Last updated February 17, 2016
What is the Joint Remedial Process and why is it happening?
The purpose of the Joint Remedial Process, as stated by the court, is to develop a set of reforms with the direct input of the people most affected by the NYPD’s discriminatory stop-and-frisk practices. Those reforms will supplement the reforms to policies, trainings, supervision, discipline, and monitoring currently being developed by the plaintiffs, the NYPD, and the court-appointed monitor in the Floyd v. City of New York lawsuit.
In the spring of 2013, we asked a federal court in New York to order the NYPD to engage in a community-input process with the plaintiffs (the attorneys and clients who brought the landmark Floyd case) and other stakeholders to design reforms to the NYPD’s stop-and-frisk practice with the goal of developing reforms together.
In August 2013, after a nine-week trial, the court found that the NYPD’s practice of stop and frisk was unconstitutional and racially discriminatory and ordered the NYPD to engage in this Joint Remedial Process. In its ruling, the court specifically wrote that meaningful and lasting reform requires the support and involvement of the people most affected. As the court emphasized:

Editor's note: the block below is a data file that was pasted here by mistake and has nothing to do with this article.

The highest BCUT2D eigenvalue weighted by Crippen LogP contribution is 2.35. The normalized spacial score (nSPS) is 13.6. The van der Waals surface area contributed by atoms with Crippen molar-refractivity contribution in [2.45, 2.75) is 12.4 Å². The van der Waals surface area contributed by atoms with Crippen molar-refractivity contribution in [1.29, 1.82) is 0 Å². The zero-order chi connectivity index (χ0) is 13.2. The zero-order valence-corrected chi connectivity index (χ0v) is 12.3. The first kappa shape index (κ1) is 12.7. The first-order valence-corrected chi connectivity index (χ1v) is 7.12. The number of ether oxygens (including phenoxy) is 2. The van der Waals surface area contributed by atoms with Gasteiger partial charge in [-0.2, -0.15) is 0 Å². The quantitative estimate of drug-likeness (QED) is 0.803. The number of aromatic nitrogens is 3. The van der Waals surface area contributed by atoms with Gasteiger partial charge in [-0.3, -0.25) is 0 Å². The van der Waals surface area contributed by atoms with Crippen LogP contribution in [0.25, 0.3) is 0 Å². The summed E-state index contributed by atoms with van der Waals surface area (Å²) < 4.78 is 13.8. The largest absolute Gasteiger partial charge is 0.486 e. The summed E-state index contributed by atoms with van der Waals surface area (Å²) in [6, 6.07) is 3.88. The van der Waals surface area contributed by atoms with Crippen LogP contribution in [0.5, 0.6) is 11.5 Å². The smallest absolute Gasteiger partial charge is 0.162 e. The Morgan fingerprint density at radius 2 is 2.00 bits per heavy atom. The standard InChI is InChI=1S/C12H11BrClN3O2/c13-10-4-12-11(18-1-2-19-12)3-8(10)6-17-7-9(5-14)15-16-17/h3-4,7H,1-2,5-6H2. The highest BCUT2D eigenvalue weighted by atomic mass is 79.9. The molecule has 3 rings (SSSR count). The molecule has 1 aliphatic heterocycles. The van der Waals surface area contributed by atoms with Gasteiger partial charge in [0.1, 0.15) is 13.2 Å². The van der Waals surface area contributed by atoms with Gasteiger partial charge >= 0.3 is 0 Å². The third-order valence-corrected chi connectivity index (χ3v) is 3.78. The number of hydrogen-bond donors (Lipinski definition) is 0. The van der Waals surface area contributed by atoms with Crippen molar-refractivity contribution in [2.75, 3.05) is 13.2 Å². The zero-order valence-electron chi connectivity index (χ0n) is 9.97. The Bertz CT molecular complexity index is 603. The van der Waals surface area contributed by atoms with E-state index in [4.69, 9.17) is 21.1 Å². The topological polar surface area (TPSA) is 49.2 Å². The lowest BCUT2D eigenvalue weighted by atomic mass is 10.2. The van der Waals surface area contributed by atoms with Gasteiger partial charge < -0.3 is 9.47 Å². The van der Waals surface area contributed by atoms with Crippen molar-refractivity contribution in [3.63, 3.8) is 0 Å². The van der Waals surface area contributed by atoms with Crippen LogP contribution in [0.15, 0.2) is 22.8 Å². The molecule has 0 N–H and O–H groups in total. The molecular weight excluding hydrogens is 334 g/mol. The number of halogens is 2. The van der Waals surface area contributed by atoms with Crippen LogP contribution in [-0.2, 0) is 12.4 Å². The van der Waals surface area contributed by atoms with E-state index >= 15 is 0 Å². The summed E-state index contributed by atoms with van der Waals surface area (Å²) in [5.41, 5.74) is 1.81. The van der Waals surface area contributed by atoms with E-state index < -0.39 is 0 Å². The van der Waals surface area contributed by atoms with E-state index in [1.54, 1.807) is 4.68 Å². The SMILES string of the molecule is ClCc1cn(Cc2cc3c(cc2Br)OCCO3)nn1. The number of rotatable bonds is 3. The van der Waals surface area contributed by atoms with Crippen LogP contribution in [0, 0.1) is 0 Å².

The communities most affected by the NYPD’s use of stop and frisk have a distinct perspective that is highly relevant to the crafting of reforms. No amount of legal or policing expertise can replace a community’s understanding of the likely practical consequences of reforms in terms of both liberty and safety....
If the reforms to stop and frisk are not perceived as legitimate by those most affected, the reforms are unlikely to be successful. Neither an independent Monitor, nor a municipal administration, nor this Court can speak for those who have been or will be most affected by the NYPD’s use of stop and frisk.
Is the remedial process limited to stop and frisk?
The Joint Remedial Process includes reforms within the Floyd case as well as two related cases known as Davis and Ligon. Both the Davis and Ligon cases challenged NYPD practices beyond stop and frisk. Check here for information about the Davis case and here for information about the Ligon case.
What kinds of reforms could come from the Joint Remedial Process?
With respect to the Floyd case, the range of potential reforms is broad and could include changes to, among other things: how the NYPD holds officers accountable for unlawful street encounters, how the NYPD documents stop-and-frisk activity, what criteria the NYPD uses to evaluate officer conduct, what information the NYPD provides to people who have been stopped, and how supervisors oversee officer behavior.